The Bad and the Ugly: Bermuda grass
Many garden books promote methods such as the “Lasagna method” where you layer materials such as cardboard, black plastic, compost, mulch, etc., onto grass and create a garden. In Southern California we must evaluate such recommendations carefully: Does the person who is telling of great Lasagna success live in a year-round growing season, or do they have the benefit of a frost to help eradicate weeds and pests? Does the storyteller have Bermuda grass (Cynodon dactylon)?
Here in Southern California, without frost of any significance and with nearly every backyard being populated with Bermuda grass, there is only one viable solution: dig, dig, dig some more, and plan to dig again.
Low-till methods like the Lasagna layering don’t work because deep underneath all those layers, Bermuda will lurk, yellowed and bleached, but still very much alive. When given half a chance, it will tunnel up through any holes it can find in the barriers (it can create them) to take over your new patch with gusto.
We might tell ourselves we’ll use chemical methods like Roundup “just once,” and then return to organics. We’re kidding ourselves. Bermuda will lurk under the edges of the nearest concrete and come out again, demanding that we reapply chemicals again and again. (And each time we reapply those chemicals, we must rebuild our decimated soil life all over again.)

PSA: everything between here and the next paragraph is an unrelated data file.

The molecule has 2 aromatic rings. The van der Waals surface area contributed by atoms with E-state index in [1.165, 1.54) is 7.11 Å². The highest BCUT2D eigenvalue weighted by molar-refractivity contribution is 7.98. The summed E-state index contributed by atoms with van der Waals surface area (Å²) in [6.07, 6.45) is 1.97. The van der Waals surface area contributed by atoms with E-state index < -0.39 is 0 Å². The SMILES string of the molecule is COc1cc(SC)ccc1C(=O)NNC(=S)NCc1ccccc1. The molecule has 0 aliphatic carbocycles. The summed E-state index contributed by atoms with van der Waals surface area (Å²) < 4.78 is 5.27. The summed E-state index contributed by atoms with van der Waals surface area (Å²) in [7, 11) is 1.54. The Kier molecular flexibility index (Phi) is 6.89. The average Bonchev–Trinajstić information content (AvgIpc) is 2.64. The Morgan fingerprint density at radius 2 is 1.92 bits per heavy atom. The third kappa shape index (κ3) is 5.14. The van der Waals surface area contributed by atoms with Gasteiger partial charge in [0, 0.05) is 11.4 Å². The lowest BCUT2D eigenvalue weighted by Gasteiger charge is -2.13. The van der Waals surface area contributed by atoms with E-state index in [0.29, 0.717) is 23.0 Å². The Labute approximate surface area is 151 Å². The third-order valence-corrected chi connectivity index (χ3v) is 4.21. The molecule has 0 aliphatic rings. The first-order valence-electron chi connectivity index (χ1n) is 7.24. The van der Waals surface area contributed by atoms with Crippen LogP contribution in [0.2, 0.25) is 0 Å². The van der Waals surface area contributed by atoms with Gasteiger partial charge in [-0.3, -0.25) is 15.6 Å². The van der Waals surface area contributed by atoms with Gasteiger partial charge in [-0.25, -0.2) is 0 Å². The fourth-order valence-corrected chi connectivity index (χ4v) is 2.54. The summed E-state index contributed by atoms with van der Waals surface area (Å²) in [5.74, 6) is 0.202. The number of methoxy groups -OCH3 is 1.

The surfactant allows Roundup to get inside the plants that we eat. You can’t wash off the contaminants. Roundup is “in the plant, not just on the plant.”
— Maria Rodale, quoting Dr. Warren Porter, University of Wisconsin, Madison (R1)
Some gardening manuals advocate “no till” methods. When we consider such things as the long, delicate, microscopic threads of the mycorrhizal fungus which reach webs throughout our soils, “no till” sounds like a really fine idea. But pure “no till” isn’t a viable option for a new garden on a site with Bermuda grass and no hard frosts.
At the Community Garden at Holy Nativity, we removed the Bermuda by digging and cutting it out, then raking to eliminate all the stolons that we could. Then we tilled the garden area by using a rototiller.
Never use a rototiller prior to Bermuda grass removal – you will simply make your Bermuda problem worse by chopping it up. Each tiny bit will resprout!
Next section: “Bermuda grass containment in a frost-free area”